“Traditional Hawaiian taro farming is an affirmation of organic Western farming,” she says.
Mahuahua Ai o Hoi’s loi is in the Heeia marshland that borders Kahekili and Kamehameha highways. The presence of the loi helps mitigate flooding and the movement of sediment into Kaneohe Bay. Sediment had been killing the reef after the land was developed for housing and highways.
“If we can restore Hawaiian farming of kalo around the islands, we can bring back health to the ocean and the community. The food alone would be amazing,” Kawamoto says.
The idea for the taro festival began with Pamela Boyar and Annie Suite, who run and own the Haleiwa and Hawaii Kai farmers markets. Boyar has been involved in agriculture for 30 years and owned one of the top five farmers markets on the mainland. Since moving to the isles, the duo has received a U.S. Department of Agriculture grant to promote specialty crops.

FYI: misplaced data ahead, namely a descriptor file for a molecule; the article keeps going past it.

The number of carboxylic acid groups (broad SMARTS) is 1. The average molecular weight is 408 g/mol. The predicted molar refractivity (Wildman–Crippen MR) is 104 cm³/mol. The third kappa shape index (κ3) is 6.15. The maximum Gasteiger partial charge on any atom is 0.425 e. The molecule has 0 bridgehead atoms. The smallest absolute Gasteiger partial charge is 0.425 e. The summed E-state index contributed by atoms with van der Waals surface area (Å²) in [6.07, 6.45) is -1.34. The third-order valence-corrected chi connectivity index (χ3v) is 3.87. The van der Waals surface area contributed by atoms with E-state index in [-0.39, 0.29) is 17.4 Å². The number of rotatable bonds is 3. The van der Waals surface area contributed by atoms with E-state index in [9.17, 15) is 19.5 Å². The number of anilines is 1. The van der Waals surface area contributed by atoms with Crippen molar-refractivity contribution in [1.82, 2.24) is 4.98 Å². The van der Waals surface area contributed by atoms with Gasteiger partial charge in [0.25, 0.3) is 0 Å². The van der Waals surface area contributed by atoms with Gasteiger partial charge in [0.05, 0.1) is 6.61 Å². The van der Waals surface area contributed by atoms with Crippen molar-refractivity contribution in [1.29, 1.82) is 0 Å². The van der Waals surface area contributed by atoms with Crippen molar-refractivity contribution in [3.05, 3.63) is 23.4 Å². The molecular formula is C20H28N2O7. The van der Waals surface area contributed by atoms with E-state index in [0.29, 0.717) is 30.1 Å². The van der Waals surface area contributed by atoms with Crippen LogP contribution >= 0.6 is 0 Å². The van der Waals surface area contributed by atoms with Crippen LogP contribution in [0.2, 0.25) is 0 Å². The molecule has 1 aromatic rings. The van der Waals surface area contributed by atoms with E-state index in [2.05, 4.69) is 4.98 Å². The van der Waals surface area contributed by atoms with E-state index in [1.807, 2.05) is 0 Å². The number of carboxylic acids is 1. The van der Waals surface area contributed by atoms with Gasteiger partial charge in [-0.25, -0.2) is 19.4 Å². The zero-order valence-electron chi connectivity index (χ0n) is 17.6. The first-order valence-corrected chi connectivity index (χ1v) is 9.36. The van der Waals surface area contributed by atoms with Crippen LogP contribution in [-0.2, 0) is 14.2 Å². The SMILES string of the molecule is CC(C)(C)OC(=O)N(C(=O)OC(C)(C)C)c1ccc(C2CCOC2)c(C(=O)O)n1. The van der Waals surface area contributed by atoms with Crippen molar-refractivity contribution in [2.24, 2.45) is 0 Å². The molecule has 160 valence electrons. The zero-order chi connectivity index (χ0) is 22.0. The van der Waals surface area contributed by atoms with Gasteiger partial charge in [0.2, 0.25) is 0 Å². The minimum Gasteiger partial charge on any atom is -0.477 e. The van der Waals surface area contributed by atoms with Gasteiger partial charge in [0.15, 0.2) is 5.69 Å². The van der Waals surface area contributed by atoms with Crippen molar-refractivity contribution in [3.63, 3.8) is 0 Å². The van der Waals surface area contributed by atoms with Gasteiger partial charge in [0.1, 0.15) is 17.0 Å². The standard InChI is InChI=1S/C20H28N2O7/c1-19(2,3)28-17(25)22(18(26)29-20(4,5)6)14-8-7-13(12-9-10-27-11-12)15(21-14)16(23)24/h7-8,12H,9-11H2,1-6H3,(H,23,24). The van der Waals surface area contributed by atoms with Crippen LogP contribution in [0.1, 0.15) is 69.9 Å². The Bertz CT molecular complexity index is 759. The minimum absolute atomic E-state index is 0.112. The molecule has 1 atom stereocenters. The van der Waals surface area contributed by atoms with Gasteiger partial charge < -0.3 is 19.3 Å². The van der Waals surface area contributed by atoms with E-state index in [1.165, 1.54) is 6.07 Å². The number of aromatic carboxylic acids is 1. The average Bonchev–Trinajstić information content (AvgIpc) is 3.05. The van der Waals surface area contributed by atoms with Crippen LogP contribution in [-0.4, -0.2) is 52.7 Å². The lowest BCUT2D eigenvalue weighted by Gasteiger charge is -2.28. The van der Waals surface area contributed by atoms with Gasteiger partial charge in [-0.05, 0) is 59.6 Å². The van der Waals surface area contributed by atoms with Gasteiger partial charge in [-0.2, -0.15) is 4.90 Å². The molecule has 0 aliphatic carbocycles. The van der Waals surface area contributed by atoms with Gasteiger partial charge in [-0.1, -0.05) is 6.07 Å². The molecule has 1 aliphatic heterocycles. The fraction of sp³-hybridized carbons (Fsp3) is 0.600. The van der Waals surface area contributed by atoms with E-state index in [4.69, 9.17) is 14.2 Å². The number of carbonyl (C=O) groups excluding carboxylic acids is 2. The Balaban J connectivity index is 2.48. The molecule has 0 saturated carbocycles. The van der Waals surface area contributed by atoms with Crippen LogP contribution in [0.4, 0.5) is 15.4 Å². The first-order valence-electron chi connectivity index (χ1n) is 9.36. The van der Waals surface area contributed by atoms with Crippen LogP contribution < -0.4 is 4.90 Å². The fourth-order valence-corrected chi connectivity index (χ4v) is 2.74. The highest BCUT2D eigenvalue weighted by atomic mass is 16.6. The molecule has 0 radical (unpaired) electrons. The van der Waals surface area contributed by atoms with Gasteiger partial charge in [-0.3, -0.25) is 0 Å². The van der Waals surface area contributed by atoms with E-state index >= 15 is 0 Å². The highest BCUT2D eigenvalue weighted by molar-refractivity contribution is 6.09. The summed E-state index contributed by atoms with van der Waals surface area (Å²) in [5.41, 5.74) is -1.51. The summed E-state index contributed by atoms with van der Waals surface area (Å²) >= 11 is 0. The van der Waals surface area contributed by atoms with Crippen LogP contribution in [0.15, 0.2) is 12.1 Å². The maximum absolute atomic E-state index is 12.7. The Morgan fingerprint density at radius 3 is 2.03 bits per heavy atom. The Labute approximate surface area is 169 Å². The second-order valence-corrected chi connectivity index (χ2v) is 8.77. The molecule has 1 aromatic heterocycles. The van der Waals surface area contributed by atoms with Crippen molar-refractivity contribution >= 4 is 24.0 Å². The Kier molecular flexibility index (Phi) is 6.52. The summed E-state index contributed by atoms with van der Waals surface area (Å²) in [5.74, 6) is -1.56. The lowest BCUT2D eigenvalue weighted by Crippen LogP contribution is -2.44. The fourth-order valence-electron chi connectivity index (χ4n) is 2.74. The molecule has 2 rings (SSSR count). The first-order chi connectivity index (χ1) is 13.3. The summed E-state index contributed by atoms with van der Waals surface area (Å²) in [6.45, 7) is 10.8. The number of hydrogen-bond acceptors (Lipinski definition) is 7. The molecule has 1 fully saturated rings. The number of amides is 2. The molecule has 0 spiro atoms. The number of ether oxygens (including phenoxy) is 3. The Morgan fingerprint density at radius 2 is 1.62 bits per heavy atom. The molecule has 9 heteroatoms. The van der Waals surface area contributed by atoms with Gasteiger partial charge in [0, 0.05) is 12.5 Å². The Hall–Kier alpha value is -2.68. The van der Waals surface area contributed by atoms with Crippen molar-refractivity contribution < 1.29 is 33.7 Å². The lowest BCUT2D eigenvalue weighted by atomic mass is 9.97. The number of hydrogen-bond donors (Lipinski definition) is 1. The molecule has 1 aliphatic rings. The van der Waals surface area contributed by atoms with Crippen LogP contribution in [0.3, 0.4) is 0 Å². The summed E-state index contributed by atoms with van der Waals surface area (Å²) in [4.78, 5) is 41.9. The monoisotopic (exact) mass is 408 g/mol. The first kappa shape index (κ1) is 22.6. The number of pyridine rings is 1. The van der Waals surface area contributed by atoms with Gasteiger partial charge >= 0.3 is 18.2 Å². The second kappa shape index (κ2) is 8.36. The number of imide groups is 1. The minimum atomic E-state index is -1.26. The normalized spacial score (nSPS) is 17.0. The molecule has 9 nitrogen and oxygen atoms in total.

“One of the most important things we want to encourage is more land use on this island for growing taro,” Boyar says. “You can make a good living at it, and there’s definitely a future in farming taro — and the traditional ways work.”
They say it was easy to select taro as their grant project. “Kalo is the most culturally significant crop grown in the isles,” Suite says. “We wanted to learn from people who knew about kalo and share that with others.”
Recipes for using the leaves and the corm of the taro plant:
HAWAIIAN CHEF LUAU STEW
Courtesy Juanita Kawamoto
4 pounds boneless chuck or stew meat, preferably local, grass-fed
1 tablespoon Hawaiian salt or kosher sea salt
1/2 tablespoon pepper
2 tablespoons extra-virgin olive oil
2 quarts beef broth
1 quart water
2 stalks celery, diced
3 pounds fingerling potatoes
2 pounds baby carrots
3 pounds Tahitian luau leaf or prepared luau leaf, rinsed and cut into strips (see note)
1 teaspoon minced garlic
1 medium Maui, Ewa or other sweet onion, diced